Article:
Let's start by observing that it's not true that Newtonian mechanics has a "uniquely privileged frame of reference." This is explained quite clearly in the second chapter of Einstein's "The Meaning of Relativity". First of all, there is no spatial "center of the universe" singled out by the laws of physics, or any intrinsic meaning to the words "up" or "down." The laws of physics must be the same at all spatial locations and with respect to all spatial directions; Einstein calls this the "principle of relativity with respect to direction" ([MR] p.24). Next, it is required that the laws of physics should be the same for any two observers whose relative acceleration is zero; this he calls the "principle of special relativity" ([MR] p.25) and it is valid both in Newtonian mechanics and in the theory of relativity.
The difference between classical mechanics and special relativity arises when we ask how the different reference frames are related to each other. In classical mechanics, as Einstein points out, this problem is solved with the aid of the unconscious assumption that phrases such as "simultaneous" and "in the same location" have an absolute meaning; one can then write down formulas for the relation between different reference frames that Einstein calls "Galilean transformations" ([MR] p. 26, eqn. 21). For two reference frames related by Galilean transformations, accelerations are the same, and thus Newton's laws are invariant with respect to Galilean transformations. "But," as Einstein points out ([MR] pp. 26-7),
...this attempt to found relativity of translation upon the Galilean transformations fails when applied to electromagnetic phenomena. The Maxwell-Lorentz electromagnetic equations are not co-variant with respect to the Galilean transformation... But all experiments have shown that electro-magnetic and optical phenomena, relatively to the earth as the body of reference, are not influenced by the translational velocity of the earth. The most important of thos experiments are those of Michelson and Morley, which I shall assume are known. The validity of the principle of special relativity also with respect to electro-magnetic phenomena can therefore hardly be doubted.Einstein's solution is too well known to be described in detail here: he notes that the desired transformations must leave invariant the Lorentz distance, obtains the Lorentz transformations, and reworks classical physics so as to be invariant under Lorentz transformations. The result is the special theory of relativity.
One can summarize the situation as follows. There is a principle of relativity in both Newtonian mechanics and in Einstein's theory; neither theory has a "privileged reference frame." The difference arises from the fact that "space" and "time" are absolutely meaningful in the Newtonian picture, and this leads to the form of the Galilean transformations. But this theory is not consistent with Maxwell's equations, so the hypothesis of an "absolute space" (i.e. the assumption that spatial distances are intrinsically meaningful) and "absolute time" is replaced by the weaker hypothesis of an "absolute space-time" (c.f. [MR] p. 55), in which different reference frames are related by Lorentz transformations.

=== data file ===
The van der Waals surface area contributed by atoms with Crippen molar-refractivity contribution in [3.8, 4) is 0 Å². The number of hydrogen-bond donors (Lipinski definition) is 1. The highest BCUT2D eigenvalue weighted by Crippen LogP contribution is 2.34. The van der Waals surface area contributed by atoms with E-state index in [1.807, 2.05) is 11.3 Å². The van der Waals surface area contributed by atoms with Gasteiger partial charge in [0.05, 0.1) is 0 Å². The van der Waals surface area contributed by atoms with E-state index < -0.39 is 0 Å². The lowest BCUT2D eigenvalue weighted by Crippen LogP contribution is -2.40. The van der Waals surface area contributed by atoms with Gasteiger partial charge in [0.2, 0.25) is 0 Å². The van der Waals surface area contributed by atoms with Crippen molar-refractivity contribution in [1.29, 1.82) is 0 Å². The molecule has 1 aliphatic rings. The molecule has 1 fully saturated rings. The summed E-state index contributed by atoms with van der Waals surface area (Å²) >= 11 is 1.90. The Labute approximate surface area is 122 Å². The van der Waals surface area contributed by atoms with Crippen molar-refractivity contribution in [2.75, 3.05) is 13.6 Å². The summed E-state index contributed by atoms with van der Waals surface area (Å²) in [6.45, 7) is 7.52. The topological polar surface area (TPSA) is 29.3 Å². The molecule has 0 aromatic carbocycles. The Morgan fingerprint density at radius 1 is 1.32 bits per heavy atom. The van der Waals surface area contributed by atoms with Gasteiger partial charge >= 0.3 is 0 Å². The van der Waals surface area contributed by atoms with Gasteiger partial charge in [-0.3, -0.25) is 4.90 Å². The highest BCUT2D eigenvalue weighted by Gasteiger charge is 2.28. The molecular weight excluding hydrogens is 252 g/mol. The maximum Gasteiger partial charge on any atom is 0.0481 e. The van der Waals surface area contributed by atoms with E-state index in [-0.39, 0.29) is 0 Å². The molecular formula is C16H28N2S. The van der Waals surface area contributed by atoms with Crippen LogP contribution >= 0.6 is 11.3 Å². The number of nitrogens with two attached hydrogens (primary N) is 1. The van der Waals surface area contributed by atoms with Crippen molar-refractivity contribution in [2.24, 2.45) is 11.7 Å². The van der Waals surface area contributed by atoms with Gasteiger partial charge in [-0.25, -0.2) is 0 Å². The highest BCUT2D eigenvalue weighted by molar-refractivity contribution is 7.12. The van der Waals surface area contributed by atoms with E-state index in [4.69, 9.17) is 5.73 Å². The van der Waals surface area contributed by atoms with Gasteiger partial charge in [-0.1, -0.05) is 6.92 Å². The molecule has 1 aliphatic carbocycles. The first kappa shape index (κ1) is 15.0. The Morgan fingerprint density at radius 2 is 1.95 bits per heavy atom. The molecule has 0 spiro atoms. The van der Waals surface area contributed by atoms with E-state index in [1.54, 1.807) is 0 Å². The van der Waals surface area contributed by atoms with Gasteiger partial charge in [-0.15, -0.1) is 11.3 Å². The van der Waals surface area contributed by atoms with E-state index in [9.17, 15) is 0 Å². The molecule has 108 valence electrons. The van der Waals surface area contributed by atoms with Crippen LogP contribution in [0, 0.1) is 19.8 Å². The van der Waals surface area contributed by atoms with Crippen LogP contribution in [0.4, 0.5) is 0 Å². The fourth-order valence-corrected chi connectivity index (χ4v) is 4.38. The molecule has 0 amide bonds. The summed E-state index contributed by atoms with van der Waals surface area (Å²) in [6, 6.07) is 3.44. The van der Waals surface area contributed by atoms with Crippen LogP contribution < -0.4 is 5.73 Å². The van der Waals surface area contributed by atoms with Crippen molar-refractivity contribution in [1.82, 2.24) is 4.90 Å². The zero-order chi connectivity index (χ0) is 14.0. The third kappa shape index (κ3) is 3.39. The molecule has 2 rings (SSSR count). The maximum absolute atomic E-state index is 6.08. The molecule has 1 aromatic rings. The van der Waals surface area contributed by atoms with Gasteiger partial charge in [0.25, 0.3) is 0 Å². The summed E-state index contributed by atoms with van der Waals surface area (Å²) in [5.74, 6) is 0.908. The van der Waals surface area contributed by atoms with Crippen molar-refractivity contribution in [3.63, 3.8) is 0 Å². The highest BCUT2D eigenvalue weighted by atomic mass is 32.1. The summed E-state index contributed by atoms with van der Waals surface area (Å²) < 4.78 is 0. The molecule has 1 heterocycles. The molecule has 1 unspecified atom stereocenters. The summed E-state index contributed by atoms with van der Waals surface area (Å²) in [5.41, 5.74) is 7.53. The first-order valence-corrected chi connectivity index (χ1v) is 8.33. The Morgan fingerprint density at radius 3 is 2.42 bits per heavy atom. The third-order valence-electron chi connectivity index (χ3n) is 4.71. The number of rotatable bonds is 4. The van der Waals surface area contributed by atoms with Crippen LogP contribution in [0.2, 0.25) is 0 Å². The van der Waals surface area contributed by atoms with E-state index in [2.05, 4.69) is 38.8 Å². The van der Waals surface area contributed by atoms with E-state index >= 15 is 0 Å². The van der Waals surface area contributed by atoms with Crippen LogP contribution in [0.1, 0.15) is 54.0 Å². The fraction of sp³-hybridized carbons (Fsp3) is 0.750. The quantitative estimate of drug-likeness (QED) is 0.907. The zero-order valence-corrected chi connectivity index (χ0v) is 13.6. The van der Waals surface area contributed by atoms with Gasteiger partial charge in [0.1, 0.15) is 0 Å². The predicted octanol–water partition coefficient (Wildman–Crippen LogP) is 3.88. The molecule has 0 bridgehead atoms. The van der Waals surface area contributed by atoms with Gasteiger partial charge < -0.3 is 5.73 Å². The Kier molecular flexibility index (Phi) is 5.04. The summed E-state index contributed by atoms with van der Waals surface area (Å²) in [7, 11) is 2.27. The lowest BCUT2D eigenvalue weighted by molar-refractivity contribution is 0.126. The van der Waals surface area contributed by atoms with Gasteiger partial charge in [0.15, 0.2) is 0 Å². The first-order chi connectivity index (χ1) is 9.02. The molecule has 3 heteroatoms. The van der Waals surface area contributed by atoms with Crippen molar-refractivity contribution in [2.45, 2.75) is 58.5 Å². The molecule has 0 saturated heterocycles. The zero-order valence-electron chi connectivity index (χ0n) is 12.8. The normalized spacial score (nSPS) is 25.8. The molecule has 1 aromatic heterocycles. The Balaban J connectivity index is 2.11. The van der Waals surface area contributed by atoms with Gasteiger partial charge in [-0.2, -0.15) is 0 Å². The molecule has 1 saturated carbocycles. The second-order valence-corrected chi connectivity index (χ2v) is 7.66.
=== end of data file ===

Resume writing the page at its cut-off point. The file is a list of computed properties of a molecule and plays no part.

It's true that many physicists in the classical period -- Newton included -- assumed it was absolutely meaningful to assert that an object was "at rest" or "in motion." Serious doubts about this assumption, however, surface as early as the first decade of the 18th century (Leibniz, in the Leibniz-Clarke correspondence). But the historical record is not at issue here: the point is that theory itself does not require such an assumption. Newtonian mechanics functions in the same way, and makes the same predictions, with or without the assumption that "rest" has an absolute meaning.
One might then ask whether Newtonian mechanics could itself be described as a "decentered structure." This is certainly a possibility, at least if the lack of a "privileged frame of reference" is, in this setting, equivalent to the lack of a center in Derrida's sense. But it's not clear that Derrida's essay really allows this. Decentered play only emerges subsequent to an event, a "rupture" that Derrida evokes at the beginning of "Structure, Sign, and Play," which he locates approximately during the decades surrounding the turn of the century, evoking the names of Nietzsche, Freud, and Heidegger. This is not the heyday of classical mechanics! For chronological reasons, if no other, Newtonian mechanics must be viewed as a "classical" theory (in the sense of Derrida's essay).
Another question -- the reverse of the preceding -- is whether the theory of relativity might have a "center" after all: for Plotnitsky has not shown that in this context, "center" must mean "privileged frame of reference." Indeed, a number of things might well serve as an "organizing principle of the structure" which "would limit what we might call the play of the structure." One thinks, for example, of the representation theory of the Lorentz group, which classifies the various invariant and covariant quantities for the action of the group, and thus the mathematical constructions which are to be allowed as "physically meaningful." It could therefore be seen as limiting the "play" of the structure, in the sense that it establishes what can be meaningful in the theory and what cannot.
But none of these questions can be answered unless one confronts what Derrida has to say about the decentered play of a structure; it is only after having examined this that one can answer the question of whether the multiplicity of reference frames in Special Relativity is an aspect of "the game," of decentered play. Plotnitsky does not really do this. Here, for example, is how Derrida introduces this notion [SSP] p. 249: